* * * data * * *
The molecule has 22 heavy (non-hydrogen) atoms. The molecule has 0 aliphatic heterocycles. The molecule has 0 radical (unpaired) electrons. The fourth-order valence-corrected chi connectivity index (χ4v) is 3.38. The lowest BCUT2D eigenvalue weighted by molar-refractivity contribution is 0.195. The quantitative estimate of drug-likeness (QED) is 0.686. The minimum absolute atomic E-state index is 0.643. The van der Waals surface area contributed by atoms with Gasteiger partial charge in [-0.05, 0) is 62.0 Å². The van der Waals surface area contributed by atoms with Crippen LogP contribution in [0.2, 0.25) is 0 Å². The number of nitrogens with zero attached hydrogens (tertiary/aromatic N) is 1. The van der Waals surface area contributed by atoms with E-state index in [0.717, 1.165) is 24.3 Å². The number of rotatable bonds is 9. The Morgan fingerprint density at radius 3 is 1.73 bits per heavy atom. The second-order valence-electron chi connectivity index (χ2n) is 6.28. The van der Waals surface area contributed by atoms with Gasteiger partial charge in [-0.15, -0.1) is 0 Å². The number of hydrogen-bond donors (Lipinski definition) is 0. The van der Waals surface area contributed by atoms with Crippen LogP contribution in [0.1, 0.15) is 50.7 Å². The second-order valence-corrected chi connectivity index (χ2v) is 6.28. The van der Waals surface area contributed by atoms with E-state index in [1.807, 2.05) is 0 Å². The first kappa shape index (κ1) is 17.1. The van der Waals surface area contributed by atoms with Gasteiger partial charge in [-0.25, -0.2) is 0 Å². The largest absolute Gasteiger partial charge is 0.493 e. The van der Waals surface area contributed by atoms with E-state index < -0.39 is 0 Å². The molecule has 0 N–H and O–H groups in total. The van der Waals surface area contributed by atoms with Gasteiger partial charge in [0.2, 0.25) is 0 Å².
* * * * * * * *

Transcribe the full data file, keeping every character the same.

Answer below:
The molecule has 22 heavy (non-hydrogen) atoms. The molecule has 0 aliphatic heterocycles. The molecule has 0 radical (unpaired) electrons. The fourth-order valence-corrected chi connectivity index (χ4v) is 3.38. The lowest BCUT2D eigenvalue weighted by molar-refractivity contribution is 0.195. The quantitative estimate of drug-likeness (QED) is 0.686. The minimum absolute atomic E-state index is 0.643. The van der Waals surface area contributed by atoms with Gasteiger partial charge in [-0.05, 0) is 62.0 Å². The van der Waals surface area contributed by atoms with Crippen LogP contribution in [0.2, 0.25) is 0 Å². The number of nitrogens with zero attached hydrogens (tertiary/aromatic N) is 1. The van der Waals surface area contributed by atoms with E-state index in [0.717, 1.165) is 24.3 Å². The number of rotatable bonds is 9. The Morgan fingerprint density at radius 3 is 1.73 bits per heavy atom. The second-order valence-electron chi connectivity index (χ2n) is 6.28. The van der Waals surface area contributed by atoms with Gasteiger partial charge in [-0.15, -0.1) is 0 Å². The number of hydrogen-bond donors (Lipinski definition) is 0. The van der Waals surface area contributed by atoms with Crippen LogP contribution in [0.1, 0.15) is 50.7 Å². The second-order valence-corrected chi connectivity index (χ2v) is 6.28. The van der Waals surface area contributed by atoms with E-state index in [1.807, 2.05) is 0 Å². The first kappa shape index (κ1) is 17.1. The van der Waals surface area contributed by atoms with Gasteiger partial charge in [-0.25, -0.2) is 0 Å². The largest absolute Gasteiger partial charge is 0.493 e. The van der Waals surface area contributed by atoms with E-state index < -0.39 is 0 Å². The molecule has 0 N–H and O–H groups in total. The van der Waals surface area contributed by atoms with Gasteiger partial charge in [0.2, 0.25) is 0 Å².